The discount rate is the rate at which the value of money declines. This loss of value over time is a central concept in finance and is captured by the term ‘time value of money’.
The discount rate is the cost of capital when valuing assets. There are various types and sources of capital. On one extreme, we have debt which provides a fixed rate of interest but no ownership. And on the other extreme, we have equity which does not promise a fixed rate of return but provides ownership in the firm. In between these two extremes, there are several hybrid types of capital that combine some combination of ownership and promised return (convertible debt, preferred shares, etc.). We assume that the firm is funded by debt and equity only to keep things simple in this model.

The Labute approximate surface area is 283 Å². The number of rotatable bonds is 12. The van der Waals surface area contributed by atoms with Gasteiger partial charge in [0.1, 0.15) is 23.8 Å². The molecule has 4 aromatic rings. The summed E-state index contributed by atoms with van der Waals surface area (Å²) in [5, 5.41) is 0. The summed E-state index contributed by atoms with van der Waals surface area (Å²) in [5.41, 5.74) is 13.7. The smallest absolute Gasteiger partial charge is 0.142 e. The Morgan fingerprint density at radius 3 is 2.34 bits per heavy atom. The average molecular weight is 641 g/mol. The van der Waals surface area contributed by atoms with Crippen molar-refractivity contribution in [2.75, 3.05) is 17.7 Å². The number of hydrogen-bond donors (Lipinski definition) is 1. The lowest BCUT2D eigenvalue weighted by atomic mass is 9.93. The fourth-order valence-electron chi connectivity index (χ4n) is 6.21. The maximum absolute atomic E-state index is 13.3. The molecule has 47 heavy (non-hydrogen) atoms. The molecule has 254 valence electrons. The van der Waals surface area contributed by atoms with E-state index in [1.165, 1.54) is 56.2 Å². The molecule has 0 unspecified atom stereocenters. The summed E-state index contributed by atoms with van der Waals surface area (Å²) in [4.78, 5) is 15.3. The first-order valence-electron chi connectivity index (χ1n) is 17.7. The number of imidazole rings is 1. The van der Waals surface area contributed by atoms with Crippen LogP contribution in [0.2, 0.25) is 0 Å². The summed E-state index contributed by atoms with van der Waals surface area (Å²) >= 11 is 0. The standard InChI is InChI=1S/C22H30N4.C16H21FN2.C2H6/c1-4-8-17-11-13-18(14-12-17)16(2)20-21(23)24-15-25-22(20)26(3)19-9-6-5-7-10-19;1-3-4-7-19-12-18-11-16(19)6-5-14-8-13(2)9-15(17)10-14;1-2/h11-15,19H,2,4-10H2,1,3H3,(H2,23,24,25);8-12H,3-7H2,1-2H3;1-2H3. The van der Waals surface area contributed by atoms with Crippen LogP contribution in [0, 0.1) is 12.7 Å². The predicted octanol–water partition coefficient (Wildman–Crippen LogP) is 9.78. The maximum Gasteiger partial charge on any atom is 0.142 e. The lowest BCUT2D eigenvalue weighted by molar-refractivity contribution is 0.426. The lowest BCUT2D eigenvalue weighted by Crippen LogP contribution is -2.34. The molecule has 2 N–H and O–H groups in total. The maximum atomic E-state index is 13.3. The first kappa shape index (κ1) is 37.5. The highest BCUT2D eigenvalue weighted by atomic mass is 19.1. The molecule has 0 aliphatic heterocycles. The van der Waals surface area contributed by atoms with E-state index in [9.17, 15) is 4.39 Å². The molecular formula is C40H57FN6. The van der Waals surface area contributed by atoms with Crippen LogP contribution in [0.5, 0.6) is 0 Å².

The cost of debt is the cost of borrowing money or the interest cost. The cost of equity is not specified in the equity contract and we will learn to estimate it later in this chapter. Since a firm uses both debt and equity capital, we must use the cost of debt and cost of equity to arrive at the total cost of capital. The quantity used and the cost of the two types of capital will be different. Therefore, we weigh the cost of capital in the proportion of debt and equity used by the company to arrive at the weighted average cost of capital. This weighted average cost of capital is the discount rate we refer to as the WACC.